The truth about contrails – those plane lines in the sky | The Sun

EVERYONE has seen the lines that follow planes across the sky, but few people are able to explain what they actually are.

Depending on who you listen to, you could be told the truth, or you could even be told a conspiracy theory.

However, there's a very simple explanation for the lines and what they are, regardless of what some may believe.

Contrails, short for condensation trails, are mostly made of water, in the form of ice crystals.

They are formed when the water vapour in aircraft engines, that is created when fuel is burnt, mixes with the low temperatures that are found at the high altitudes where planes cruise.

However, the trails aren't always seen following behind planes flying overhead.

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That could be because of the amount of moisture in the air.

According to the Met Office, if the air is very dry, the ice crystals will "sublime" which means they will change from solid to gas and become invisible.

Instead, the air needs to be humid, so the water droplets or ice crystals will stay where they are for a while, or even spread out, leaving a fluffy trail where the aircraft has passed.

Some trails will disappear quickly, while others can last for hours, leaving the sky criss-crossed with lines.

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This is what some people often falsely believe to be "chemtrails" which is the conspiracy that the trails contain chemicals that can negatively affect humans, or manipulate weather among a number of theories.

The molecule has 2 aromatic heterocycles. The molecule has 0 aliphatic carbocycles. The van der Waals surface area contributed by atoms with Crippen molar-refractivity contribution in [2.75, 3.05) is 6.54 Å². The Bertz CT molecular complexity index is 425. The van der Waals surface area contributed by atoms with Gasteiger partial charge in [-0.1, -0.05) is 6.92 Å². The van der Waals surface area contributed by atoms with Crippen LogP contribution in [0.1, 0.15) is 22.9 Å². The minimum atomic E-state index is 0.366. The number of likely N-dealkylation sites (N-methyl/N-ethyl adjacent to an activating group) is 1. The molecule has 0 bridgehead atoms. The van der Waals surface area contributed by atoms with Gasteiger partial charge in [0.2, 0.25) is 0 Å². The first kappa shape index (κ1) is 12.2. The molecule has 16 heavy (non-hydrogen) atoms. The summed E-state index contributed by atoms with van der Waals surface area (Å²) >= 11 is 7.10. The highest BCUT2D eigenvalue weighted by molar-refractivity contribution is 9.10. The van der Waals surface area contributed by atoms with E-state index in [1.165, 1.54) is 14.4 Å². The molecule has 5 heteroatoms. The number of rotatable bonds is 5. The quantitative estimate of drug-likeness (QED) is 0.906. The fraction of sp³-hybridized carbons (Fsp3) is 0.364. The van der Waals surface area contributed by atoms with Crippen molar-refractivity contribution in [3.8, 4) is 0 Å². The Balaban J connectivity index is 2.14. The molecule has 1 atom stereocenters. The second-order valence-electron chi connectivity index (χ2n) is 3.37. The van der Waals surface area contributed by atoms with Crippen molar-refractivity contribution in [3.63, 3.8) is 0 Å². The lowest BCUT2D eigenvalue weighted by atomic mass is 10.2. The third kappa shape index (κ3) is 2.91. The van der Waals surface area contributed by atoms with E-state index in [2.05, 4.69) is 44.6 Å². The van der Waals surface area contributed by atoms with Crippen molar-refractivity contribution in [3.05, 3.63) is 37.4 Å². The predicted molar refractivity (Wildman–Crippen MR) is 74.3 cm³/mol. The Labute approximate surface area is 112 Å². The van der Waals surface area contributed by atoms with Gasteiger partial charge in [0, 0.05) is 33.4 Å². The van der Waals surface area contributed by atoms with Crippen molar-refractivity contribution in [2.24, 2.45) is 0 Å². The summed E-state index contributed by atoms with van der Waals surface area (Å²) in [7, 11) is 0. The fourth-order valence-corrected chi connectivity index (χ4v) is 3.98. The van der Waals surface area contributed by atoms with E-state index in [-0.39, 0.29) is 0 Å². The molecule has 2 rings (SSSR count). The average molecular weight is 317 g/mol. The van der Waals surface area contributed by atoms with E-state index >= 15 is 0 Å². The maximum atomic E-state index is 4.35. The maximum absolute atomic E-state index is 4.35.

This claim has been widely dismissed by scientific communities and has little to no evidence to back it up.

As well as contrails, there is also a similar effect called “wingtip vortices”.

These effect is seen when plane wings create lift, causing a "vortex" to form at the tips of both the wings and the flaps.

These "vortices" stay in the air after the plane has passed and a reduction in both pressure and temperature can cause water to condense.

When this happens, it generates a thin line of water droplets that look very similar to a contrail.

The vortices can be seen behind the wing flaps of airliners during take off and landing.

This is the main difference between them and contrails.

Wingtip vortices are seen at low altitudes, with the planes moving relatively slowly after take off, or before landing.

They also trail behind the wingtips and flaps instead of the engines.

They also evaporate very quickly, just a few metres behind the aircraft, unlike the contrails, which can linger much longer in the air.

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